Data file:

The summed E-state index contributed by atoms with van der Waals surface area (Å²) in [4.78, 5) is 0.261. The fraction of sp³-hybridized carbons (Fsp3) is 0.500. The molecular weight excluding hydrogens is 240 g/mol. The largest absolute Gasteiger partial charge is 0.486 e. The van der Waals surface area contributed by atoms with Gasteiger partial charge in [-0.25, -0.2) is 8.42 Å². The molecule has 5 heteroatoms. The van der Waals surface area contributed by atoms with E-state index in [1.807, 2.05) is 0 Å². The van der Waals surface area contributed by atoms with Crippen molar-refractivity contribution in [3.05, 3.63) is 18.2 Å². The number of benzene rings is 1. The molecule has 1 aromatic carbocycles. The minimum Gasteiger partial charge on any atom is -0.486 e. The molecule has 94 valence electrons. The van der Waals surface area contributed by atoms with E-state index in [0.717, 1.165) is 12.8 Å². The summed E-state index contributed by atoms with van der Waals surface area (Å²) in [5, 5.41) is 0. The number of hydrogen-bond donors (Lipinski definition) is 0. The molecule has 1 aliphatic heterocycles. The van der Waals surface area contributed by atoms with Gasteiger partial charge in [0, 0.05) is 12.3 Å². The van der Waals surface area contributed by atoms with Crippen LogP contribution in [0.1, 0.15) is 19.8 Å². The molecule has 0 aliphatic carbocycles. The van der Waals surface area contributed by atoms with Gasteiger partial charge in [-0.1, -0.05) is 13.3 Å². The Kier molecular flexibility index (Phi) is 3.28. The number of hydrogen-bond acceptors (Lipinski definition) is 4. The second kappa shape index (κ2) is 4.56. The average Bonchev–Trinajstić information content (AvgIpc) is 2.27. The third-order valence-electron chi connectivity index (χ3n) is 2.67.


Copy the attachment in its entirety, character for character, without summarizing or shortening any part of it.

The summed E-state index contributed by atoms with van der Waals surface area (Å²) in [4.78, 5) is 0.261. The fraction of sp³-hybridized carbons (Fsp3) is 0.500. The molecular weight excluding hydrogens is 240 g/mol. The largest absolute Gasteiger partial charge is 0.486 e. The van der Waals surface area contributed by atoms with Gasteiger partial charge in [-0.25, -0.2) is 8.42 Å². The molecule has 5 heteroatoms. The van der Waals surface area contributed by atoms with E-state index in [1.807, 2.05) is 0 Å². The van der Waals surface area contributed by atoms with Crippen molar-refractivity contribution in [3.05, 3.63) is 18.2 Å². The number of benzene rings is 1. The molecule has 1 aromatic carbocycles. The minimum Gasteiger partial charge on any atom is -0.486 e. The molecule has 94 valence electrons. The van der Waals surface area contributed by atoms with E-state index in [0.717, 1.165) is 12.8 Å². The summed E-state index contributed by atoms with van der Waals surface area (Å²) in [5, 5.41) is 0. The number of hydrogen-bond donors (Lipinski definition) is 0. The molecule has 1 aliphatic heterocycles. The van der Waals surface area contributed by atoms with Gasteiger partial charge in [0, 0.05) is 12.3 Å². The van der Waals surface area contributed by atoms with Crippen LogP contribution in [0.1, 0.15) is 19.8 Å². The molecule has 0 aliphatic carbocycles. The van der Waals surface area contributed by atoms with Gasteiger partial charge in [-0.1, -0.05) is 13.3 Å². The Kier molecular flexibility index (Phi) is 3.28. The number of hydrogen-bond acceptors (Lipinski definition) is 4. The second kappa shape index (κ2) is 4.56. The average Bonchev–Trinajstić information content (AvgIpc) is 2.27. The third-order valence-electron chi connectivity index (χ3n) is 2.67.